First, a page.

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The Wager: A Tale of Shipwreck, Mutiny, and Murder

By Katia Savchuk

In 2023, David Grann, a staff writer at The New Yorker and bestselling author, released his latest book, “The Wager: A Tale of Shipwreck, Mutiny, and Murder.” The book chronicles the disastrous voyage of The Wager, a British warship that set sail in 1740 on a secret mission to capture a Spanish galleon, from the perspectives of three individuals: John Byron, the ship’s midshipman; David Cheap, the ship’s captain; and John Bulkeley, the ship’s gunner. After the vessel sinks off the coast of Patagonia, a group of survivors stranded on a remote island descend into chaos and depravity. When some men make it back to England, they bear profoundly different accounts of what transpired.

Interview with David Grann

In an interview with Nieman Storyboard, Grann discussed his research process, the challenges of writing a historical narrative, and the themes of truth and storytelling that are explored in the book.

Research Process

Grann’s research process for “The Wager” involved a combination of archival research, reading secondary sources, and conducting interviews with experts. He began by reading general histories of the British Navy and the period in which the story is set. He then delved into primary sources, such as muster books, logbooks, and personal diaries. Grann also tracked down descendants of the survivors and interviewed them about their family’s history.

Writing a Historical Narrative

Grann faced several challenges in writing a historical narrative, including the need to make the story accessible to a modern audience while remaining faithful to the historical record. He also had to grapple with the fact that there were multiple, often conflicting accounts of the events that took place. Grann addressed these challenges by using vivid language and imagery to bring the story to life, and by carefully weighing the evidence to present a balanced and accurate account of events.

Themes of Truth and Storytelling

One of the central themes of “The Wager” is the nature of truth and storytelling. The book explores how different people can experience the same events in different ways, and how these different perspectives can lead to conflicting narratives. Grann also examines the role that storytelling plays in shaping our understanding of history.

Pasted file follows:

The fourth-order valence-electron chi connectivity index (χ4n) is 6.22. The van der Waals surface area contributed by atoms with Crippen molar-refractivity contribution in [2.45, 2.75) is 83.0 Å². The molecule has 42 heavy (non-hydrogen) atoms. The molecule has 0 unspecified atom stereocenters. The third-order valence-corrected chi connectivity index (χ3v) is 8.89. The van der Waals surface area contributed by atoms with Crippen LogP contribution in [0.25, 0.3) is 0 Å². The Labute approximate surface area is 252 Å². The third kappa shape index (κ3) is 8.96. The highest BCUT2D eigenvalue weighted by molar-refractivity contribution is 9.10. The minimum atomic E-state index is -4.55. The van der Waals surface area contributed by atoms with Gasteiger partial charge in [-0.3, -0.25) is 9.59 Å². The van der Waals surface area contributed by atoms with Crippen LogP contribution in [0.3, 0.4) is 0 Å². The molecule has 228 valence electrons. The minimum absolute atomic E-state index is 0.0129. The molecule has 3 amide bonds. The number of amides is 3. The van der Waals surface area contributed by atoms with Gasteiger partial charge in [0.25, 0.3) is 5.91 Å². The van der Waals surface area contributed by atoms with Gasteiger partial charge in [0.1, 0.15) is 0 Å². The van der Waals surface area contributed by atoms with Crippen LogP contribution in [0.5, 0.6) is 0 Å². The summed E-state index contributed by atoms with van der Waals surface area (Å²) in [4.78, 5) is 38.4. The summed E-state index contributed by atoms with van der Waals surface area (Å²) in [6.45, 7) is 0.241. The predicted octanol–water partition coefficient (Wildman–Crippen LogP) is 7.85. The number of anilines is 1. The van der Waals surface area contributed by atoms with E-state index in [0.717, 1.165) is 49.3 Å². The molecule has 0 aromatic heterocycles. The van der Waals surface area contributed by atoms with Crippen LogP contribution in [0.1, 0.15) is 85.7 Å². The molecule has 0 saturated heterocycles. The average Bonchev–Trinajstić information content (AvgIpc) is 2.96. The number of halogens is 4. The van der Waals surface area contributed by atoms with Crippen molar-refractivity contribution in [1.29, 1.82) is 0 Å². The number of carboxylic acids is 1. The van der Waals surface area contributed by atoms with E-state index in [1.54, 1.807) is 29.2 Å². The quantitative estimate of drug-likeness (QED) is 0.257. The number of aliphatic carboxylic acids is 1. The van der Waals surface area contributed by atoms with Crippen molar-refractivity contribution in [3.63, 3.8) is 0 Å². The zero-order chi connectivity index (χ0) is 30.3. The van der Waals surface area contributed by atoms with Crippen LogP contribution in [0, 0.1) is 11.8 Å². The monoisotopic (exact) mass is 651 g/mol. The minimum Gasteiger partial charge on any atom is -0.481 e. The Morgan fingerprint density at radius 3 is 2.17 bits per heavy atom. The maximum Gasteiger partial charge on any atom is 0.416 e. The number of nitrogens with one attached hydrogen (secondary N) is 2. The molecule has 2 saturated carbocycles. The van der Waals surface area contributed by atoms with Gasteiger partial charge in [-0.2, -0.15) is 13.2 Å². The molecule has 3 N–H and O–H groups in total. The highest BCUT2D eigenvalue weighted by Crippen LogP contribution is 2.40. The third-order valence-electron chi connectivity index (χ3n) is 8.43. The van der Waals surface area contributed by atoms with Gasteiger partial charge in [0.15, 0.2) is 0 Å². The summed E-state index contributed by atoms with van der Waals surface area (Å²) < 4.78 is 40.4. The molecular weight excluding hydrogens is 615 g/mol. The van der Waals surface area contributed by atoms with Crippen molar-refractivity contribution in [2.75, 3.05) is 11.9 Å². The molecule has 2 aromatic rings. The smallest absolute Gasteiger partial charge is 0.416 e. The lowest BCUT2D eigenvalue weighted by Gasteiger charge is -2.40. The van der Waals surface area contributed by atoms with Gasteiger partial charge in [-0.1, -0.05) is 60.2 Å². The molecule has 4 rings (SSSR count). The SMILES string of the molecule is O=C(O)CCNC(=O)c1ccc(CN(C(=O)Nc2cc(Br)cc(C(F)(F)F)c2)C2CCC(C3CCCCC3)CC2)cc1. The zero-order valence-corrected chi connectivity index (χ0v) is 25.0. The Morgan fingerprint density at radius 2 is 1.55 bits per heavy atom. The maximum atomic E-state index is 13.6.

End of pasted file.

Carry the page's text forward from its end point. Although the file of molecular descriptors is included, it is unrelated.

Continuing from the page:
“The Wager” is a gripping tale of survival, mutiny, and murder that also explores the complex themes of truth and storytelling. Grann’s extensive research and skillful storytelling make this book a must-read for anyone interested in history, adventure, or the human condition.

Full Article

The Wager: A Tale of Shipwreck, Mutiny, and Murder

By Katia Savchuk

Seven years ago, David Grann found himself staring at a faded journal in a digital archive. It belonged to John Byron, grandfather of the poet Lord Byron, and documented his journey as a midshipman on The Wager, a British warship that set sail in 1740 on a secret mission to capture a Spanish galleon.

The archaic syntax was hard to decipher, and Grann started to get bored. Then he came across passages that caught his attention: vivid descriptions of scurvy and typhoons, cannibalism and mutiny. This was the inspiration for Grann’s latest book, “The Wager: A Tale of Deadly Obsession in the Amazon.” (2023), which chronicles the disastrous voyage from the perspectives of Byron; the ship’s captain, David Cheap; and its gunner, John Bulkeley. After the vessel sinks off the coast of Patagonia, a group of survivors stranded on a remote island descend into what Grann has called a “real-life ‘Lord of the Flies.’” When some men make it back to England against the odds, they bear profoundly different accounts of what transpired.

David Grann

David Grann has been a staff writer at The New Yorker since 2003 and is the bestselling author of seven books, including “Killers of the Flower Moon: The Osage Murders and the Birth of the FBI” and “The Lost City of Z: A Tale of Deadly Obsession in the Amazon.”

“The Wager”

“The Wager” is not only an enthralling tale of survival, but also an exploration of how certain narratives prevail while competing versions of the truth are suppressed. Grann spoke with Nieman Storyboard about organizing his research, deciding where to begin and end, and recreating historical events. (EDITOR’S NOTE: In Part 2 of our interview, Grann offers general craft and career advice.) Our conversation has been edited for length and clarity.

Interview with David Grann

Is perusing archives a common pastime for you? Were you searching for something in particular?